It is against this backdrop that Pakistan and China joined hands in 1967 to construct a 900 km, “Karakoram Highway” on the alignment of the ancient Silk Route. For its sheer mountain grandeur and breath-taking panorama of beauty, few places on earth can match the superb landscape through which the Karakoram Highway snakes. A fantastic and unforgettable spectacle is the passage of the Highway along the Batura glacier, rated as the world’s seventh largest glacier. The Khunjerab Pass, which the Highway crosses, and the nearby Mintaka Pass, lie astride the fabulous ancient Silk Route that led from Europe to Asia and over which history's most famous tourists once travelled. These include the Venetian trader Marcopolo, after whom has been named the wild Marcopolo sheep, in the 13th century, the Chinese Monk Fa Hien in the 4th century and the Central Asian historian, Abu Rehan Al-Beruni in the 11th century.
Today, the Karakoram Highway connects Islamabad with Kashgar (China), via Abbottabad, Mansehra, Thakot, Besham, Pattan, Chilas, Gilgit and Hunza across the 4,733 metres high Khunjerab Pass. The Highway, built by the Pakistani and the Chinese engineers, has been described as a marvel of civil engineering and even as "The Eighth Wonder of the World". PTDC and Northern Areas Transport Corporation (NATCO) are plying regular bus service between Sost (Pakistan) and Taxkurgan (China) for overland traffic between Pakistan and China, from 1st May till 31st October every year. One-way fare is US$ 23 per person and seats can be booked in advance.
Mountaineering & Climbing
Since 1954, when the Karakoram Range of Pakistan was opened to expeditions for climbing and trekking, the mountains and glaciers of the north have become an international playground. There are hundreds of peaks still lying un-climbed. This is a great challenge for the mountaineers and climbers the world over. Permits: All peaks/routes for mountaineering have been designated as open zone or restricted zone. Permits for climbing peaks in open zone, are issued by the Ministry of Tourism, within 24 hours of the receipt of application. However, for peaks/routes in restricted zone, permits are issued within 14 days from the date of receipt of the application in .Gilgit-Baltistan Council Secretariat, 2nd Floor, “B“ Block, Benevolent Fund Building, Zero Point, Islamabad 44000, Pakistan Tel:+92-51-9253265 Fax:+92-51-9253262).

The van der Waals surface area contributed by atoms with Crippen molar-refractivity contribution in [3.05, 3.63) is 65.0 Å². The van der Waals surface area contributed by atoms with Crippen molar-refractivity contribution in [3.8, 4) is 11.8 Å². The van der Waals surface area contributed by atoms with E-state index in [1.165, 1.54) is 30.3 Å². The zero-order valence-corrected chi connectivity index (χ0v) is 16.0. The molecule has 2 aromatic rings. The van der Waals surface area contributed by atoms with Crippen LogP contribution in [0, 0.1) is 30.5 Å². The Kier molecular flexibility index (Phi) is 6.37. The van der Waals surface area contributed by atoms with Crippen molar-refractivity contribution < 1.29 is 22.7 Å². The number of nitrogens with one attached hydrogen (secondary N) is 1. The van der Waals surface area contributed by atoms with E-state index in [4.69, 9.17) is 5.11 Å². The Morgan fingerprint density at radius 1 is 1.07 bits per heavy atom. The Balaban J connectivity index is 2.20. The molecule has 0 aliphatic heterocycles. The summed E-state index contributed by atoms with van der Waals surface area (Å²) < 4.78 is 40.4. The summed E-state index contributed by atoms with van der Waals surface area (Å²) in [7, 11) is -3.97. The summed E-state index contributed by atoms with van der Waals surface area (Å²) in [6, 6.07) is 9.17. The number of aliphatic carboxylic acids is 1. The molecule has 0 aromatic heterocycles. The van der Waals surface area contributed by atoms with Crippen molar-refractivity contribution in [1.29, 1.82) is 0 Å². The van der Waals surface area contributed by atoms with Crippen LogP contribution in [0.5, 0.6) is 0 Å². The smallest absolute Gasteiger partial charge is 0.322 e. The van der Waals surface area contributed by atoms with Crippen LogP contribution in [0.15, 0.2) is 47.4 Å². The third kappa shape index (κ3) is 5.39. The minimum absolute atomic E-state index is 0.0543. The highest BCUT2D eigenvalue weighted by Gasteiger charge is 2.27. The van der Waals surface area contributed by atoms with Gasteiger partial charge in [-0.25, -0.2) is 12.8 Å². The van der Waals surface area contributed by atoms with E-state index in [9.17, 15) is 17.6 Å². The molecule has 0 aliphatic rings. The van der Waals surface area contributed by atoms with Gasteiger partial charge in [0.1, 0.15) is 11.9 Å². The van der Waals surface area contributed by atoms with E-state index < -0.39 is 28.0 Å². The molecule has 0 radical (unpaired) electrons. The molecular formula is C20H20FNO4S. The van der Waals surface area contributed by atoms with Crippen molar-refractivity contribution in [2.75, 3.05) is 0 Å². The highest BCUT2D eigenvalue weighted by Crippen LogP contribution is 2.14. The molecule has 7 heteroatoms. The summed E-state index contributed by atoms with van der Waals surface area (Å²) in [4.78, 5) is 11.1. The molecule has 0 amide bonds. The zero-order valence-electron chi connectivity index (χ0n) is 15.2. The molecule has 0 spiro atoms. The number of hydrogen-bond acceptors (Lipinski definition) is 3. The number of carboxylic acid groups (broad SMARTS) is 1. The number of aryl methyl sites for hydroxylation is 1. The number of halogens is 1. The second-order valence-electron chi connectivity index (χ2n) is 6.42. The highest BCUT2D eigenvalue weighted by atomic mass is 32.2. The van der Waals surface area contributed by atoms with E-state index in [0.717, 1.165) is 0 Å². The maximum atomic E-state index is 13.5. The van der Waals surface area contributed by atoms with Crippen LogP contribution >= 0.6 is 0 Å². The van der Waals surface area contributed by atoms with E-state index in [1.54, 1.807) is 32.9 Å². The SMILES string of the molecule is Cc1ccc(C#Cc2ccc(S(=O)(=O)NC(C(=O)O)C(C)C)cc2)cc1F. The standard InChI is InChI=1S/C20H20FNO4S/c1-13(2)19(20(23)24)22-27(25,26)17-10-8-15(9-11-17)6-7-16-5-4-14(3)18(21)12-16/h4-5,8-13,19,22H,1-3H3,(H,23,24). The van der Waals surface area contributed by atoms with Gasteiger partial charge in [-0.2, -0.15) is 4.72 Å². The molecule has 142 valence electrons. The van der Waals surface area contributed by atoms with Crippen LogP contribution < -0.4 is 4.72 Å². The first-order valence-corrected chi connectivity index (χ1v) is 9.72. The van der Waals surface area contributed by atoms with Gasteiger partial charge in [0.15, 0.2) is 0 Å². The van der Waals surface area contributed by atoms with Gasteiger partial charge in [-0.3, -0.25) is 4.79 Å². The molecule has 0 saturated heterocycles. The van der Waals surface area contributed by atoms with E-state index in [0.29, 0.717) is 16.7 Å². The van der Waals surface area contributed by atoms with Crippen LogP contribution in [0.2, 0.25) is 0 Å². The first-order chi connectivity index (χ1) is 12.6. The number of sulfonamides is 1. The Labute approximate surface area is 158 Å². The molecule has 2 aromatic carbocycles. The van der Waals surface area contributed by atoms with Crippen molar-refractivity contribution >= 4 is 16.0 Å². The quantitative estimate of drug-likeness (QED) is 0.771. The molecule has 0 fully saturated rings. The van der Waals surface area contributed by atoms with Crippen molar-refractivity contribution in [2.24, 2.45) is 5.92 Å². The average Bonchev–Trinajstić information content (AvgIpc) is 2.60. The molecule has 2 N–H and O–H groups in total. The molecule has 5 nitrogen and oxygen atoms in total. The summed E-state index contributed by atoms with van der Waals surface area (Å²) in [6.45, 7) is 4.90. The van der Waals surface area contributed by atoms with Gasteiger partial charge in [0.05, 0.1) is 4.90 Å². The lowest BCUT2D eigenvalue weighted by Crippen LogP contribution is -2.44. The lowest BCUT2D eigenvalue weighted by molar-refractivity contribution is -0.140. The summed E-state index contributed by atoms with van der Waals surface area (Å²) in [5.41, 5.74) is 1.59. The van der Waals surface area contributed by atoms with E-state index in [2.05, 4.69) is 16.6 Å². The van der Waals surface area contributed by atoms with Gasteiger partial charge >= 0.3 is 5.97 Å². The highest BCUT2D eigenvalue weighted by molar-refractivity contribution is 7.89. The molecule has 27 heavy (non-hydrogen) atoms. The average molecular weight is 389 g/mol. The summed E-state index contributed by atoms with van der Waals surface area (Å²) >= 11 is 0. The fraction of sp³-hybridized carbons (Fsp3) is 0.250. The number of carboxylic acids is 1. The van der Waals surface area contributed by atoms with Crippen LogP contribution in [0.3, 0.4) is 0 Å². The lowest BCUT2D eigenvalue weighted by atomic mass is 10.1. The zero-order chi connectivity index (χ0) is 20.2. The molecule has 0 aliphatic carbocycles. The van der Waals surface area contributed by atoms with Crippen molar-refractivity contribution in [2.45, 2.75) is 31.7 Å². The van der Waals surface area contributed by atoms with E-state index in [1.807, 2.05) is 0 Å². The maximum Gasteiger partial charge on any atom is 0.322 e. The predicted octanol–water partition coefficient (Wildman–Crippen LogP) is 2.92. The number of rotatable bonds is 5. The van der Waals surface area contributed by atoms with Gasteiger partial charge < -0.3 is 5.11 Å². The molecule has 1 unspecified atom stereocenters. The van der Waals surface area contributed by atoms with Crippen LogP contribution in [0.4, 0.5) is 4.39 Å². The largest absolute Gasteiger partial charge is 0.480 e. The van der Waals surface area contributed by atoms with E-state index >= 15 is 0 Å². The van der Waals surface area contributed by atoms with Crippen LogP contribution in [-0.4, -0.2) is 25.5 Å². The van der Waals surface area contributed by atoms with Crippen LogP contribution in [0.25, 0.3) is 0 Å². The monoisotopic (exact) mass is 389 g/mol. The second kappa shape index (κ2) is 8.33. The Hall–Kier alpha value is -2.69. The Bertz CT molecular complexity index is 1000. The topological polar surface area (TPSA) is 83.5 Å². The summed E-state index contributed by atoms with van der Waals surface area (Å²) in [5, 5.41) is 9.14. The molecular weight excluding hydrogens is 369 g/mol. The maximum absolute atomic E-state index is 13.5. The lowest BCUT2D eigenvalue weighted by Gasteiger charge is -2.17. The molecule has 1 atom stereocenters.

Most of the trekking routes lie in the northern mountains of the Hindukush, the Karakorams and the Himalayas. Trekking season is between May to October. The Ministry of Tourism, Government of Pakistan, has defined trekking as walking below 6000 m. It has designated three zones for trekking, open, restricted and closed. Foreigners may trek anywhere in open zone without a permit or services of a licensed mountain guide. For trekking in restricted zone, foreigners must deposit a fee of US$ 50 per person per trek to obtain a trekking permit from the Ministry of Tourism. It also requires hiring a licensed mountain guide; buying a personal insurance policy for the guide and the porters and attending briefing and de-briefing a Gilgit-Baltistan Council Secretariat in Islamabad, at the beginning and the end of each trekking trip. No trekking is allowed in closed zones, which are the areas near Pak-Afghan border and near the Line of Control with Indian-held Kashmir. For latest list of treks in open and restricted zones, trekking rules & regulations, please visit wesbsite of the Alpine Club of Pakistan: www.alpineclub.org.pk
White Water Sports
Only those who dare take up the challenge of the frothy white waters of the roaring mountain rivers in Northern Pakistan, know the excitement and thrill that such sports offer. Tourists can now undertake white water sports such as rafting, canoeing and kayaking etc, in the rivers Indus, Gilgit, Hunza, Swat, Shigar, Shayok and Kunhar. White water sports in these rivers of Northern Pakistan hold immense potential for the adventure lovers and sportsmen.
Rivers and lakes of the Northern Pakistan are filled with trout. Popular with the anglers are; Kunhar River, Lake Saiful Maluk, Lake Lulusar and Lake Dodipatsar in Kaghan Valley; Swat River and Mahodand Lake in Swat Valley; Gilgit River, Phandar Lake, Handrab Lake (along the Gilgit-Shandur Road); Chitral River and Shandur Lake; Astor River and Rama Lake in Astor Valley; Sadpara & Kachura Lakes in Skardu Valley etc. The fishing season lasts from April to September, and permits are available from the local Fisheries Department.
Ski facilities are available at Malam Jabba (Swat Valley), Naltar (near Gilgit) and Kalabagh (Nathiagali). Annual ski tournament is organized by Pakistan Ski Federation at Malam Jabba or Naltar in February.
The favourite sport in Gilgit-Baltistan and Khyber Pakhtunkhwa is polo, which originated here. It is more rugged, free-style version than the sedate variety known in the plains. A polo tournament is held in Gilgit from 1-7 November. However, passion for Polo remains the highest on the world’s highest Polo ground. Every year, Shandur (3,700 meters) invites visitors to experience a traditional polo tournament between the teams of Chitral and Gilgit from 7th to 9th July. The festival also includes folk music, folk dance, traditional sports and a camping village is be set up on the Pass.